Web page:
Authors: Nicholas Fawley, DO - Children’s Hospital Los Angeles
A 21-year-old female with Trisomy 21, who underwent complete atrioventricular canal (CAVC) repair as an infant, presents with fatigue and progressive dyspnea on exertion. A transthoracic echocardiogram demonstrates an estimated right ventricular systolic pressure of 64 mmHg. Which of the following medications improves exercise capacity in adults with Trisomy 21 and pulmonary hypertension?
Children with Trisomy 21 (T21) have an increased incidence of pulmonary hypertension (PH). There are a variety of risk factors that contribute to the development of pulmonary hypertension in these patients, including congenital heart disease. However, there are other genetic, pulmonary, vascular and metabolic factors that also contribute to the overall risk of developing PH. The most frequent congenital heart defects found in patients with T21 include atrioventricular septal defects and ventricular septal defects. Both defects are associated with left-to-right intracardiac shunting of blood, leading to increased pulmonary blood flow, increased pulmonary arterial pressure and increased arterial wall shear stress. Ultimately, over time, the result is endothelial dysfunction, altered vasoactive mediator expression, and vascular remodeling. Progressive endothelial intimal fibrosis leads to arterial narrowing and further shear stress. The vascular remodeling associated with increased pulmonary blood flow is a key component in the timing of corrective surgery. Although early surgical repair can prevent continued hemodynamic stress on the pulmonary vasculature, elevated pulmonary arterial pressures may persist after repair. There is some evidence to suggest intrinsic endothelial dysfunction is present in patients with T21. This is supported in this patient population with evidence of elevated endothelial vasoconstrictors such as endothelin-1, impaired production of nitric oxide, and an imbalance of vasoactive eicosanoid to prostacyclin ratios. Furthermore, upregulation of proinflammatory genes in patients with T21 contributes to endothelial dysfunction and impaired nitric oxide production.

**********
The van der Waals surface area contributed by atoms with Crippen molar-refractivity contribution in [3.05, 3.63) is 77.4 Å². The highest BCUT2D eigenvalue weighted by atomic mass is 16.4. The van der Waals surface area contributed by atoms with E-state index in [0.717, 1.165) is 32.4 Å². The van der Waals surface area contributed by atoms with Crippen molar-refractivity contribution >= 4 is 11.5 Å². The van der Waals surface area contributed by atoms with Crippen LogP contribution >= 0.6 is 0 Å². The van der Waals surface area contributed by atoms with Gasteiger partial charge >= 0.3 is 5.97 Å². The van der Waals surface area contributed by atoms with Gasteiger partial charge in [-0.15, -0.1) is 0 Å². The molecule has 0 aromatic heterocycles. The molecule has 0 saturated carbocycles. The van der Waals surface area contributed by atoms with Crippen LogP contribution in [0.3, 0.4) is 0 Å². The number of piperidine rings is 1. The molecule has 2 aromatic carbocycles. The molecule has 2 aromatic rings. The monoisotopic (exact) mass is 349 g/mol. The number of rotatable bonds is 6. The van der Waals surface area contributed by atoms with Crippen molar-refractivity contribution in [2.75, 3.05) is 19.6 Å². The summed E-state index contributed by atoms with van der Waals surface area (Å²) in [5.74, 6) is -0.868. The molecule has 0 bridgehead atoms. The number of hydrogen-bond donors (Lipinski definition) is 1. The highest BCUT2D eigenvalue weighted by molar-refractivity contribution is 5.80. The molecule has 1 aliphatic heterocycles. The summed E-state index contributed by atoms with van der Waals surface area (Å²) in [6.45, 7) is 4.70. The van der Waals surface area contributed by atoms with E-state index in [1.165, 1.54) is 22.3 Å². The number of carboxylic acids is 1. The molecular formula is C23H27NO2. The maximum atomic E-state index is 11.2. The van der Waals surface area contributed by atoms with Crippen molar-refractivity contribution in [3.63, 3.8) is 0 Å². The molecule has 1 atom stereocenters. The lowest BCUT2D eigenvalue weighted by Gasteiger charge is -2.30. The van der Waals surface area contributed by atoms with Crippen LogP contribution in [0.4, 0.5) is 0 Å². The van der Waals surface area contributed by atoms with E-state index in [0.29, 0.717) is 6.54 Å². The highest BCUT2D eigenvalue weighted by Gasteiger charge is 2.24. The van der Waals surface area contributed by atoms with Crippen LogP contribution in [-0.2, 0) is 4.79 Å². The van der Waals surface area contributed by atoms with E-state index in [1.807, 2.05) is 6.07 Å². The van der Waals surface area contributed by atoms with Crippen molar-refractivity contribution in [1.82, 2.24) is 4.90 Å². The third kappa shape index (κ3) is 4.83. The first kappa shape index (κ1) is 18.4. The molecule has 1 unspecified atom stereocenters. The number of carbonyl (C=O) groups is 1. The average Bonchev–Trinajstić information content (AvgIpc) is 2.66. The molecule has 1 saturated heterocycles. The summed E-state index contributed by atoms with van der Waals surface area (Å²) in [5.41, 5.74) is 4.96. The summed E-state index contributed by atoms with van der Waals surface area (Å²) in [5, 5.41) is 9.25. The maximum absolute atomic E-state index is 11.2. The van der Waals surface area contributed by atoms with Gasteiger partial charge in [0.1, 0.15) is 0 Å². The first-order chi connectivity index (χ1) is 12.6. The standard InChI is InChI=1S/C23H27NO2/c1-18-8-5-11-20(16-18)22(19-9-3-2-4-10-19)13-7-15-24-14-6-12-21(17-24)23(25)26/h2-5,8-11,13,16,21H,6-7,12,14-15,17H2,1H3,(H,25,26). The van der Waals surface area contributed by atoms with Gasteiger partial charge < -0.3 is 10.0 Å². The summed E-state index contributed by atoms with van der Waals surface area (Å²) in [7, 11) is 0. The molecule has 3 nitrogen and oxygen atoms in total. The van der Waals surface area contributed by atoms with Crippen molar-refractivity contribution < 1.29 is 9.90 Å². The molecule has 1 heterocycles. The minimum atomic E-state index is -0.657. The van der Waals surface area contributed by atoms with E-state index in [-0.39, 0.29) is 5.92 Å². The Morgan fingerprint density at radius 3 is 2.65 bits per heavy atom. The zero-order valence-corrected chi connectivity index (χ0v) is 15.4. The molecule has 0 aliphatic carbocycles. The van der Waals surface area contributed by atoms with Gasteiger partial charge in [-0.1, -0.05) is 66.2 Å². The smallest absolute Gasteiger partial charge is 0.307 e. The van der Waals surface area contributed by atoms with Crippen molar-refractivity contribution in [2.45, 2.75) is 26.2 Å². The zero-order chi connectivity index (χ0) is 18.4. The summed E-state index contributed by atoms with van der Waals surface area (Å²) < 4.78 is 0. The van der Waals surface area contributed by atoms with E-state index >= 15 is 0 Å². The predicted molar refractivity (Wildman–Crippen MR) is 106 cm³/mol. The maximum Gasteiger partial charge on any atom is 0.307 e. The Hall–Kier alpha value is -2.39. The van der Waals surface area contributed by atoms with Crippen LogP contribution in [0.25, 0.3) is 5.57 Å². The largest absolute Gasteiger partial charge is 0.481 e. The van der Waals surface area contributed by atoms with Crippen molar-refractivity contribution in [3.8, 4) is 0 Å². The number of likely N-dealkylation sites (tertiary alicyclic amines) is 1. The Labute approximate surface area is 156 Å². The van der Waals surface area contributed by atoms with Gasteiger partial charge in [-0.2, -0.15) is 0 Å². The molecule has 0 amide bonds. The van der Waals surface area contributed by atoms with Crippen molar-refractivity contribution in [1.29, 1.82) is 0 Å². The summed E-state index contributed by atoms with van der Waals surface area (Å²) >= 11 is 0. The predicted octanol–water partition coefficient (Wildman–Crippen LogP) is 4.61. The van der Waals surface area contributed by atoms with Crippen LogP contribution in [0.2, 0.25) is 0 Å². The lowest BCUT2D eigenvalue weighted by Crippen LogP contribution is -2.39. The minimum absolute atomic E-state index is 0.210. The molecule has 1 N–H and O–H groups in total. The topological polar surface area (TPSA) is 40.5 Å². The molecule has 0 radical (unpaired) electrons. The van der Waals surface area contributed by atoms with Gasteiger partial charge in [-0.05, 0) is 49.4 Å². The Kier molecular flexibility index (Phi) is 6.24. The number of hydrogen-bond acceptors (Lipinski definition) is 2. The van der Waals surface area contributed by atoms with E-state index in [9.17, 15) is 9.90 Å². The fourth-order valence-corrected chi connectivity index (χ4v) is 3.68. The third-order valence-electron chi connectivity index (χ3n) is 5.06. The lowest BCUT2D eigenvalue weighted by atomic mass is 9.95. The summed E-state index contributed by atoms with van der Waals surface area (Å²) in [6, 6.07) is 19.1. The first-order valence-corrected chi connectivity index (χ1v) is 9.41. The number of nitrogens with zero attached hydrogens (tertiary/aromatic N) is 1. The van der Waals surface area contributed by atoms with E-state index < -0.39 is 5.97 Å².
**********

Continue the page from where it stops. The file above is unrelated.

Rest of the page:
Respiratory disorders are prevalent in children with T21 and may contribute to the development of PH. Functional and anatomic upper airway obstruction, obstructive and central sleep apnea, chronic aspiration, and recurrent lower airway infections can lead to increased pulmonary vascular resistance secondary to hypoxic pulmonary vasoconstriction. Small studies in children with T21 provide evidence of pulmonary hypoplasia with reduced vascular surface area and impaired microvascular development. Pulmonary hypoplasia contributes to hypoxemia during periods of increased oxygen demand. Additionally, pulmonary vein stenosis may be underdiagnosed in this population, which results in pulmonary venous hypertension and upstream pulmonary arterial hypertension. Early identification of respiratory disorders, with intervention, can potentially circumvent the development of PH. Despite early resolution, subsequent respiratory disease can cause recurrence of PH later in life.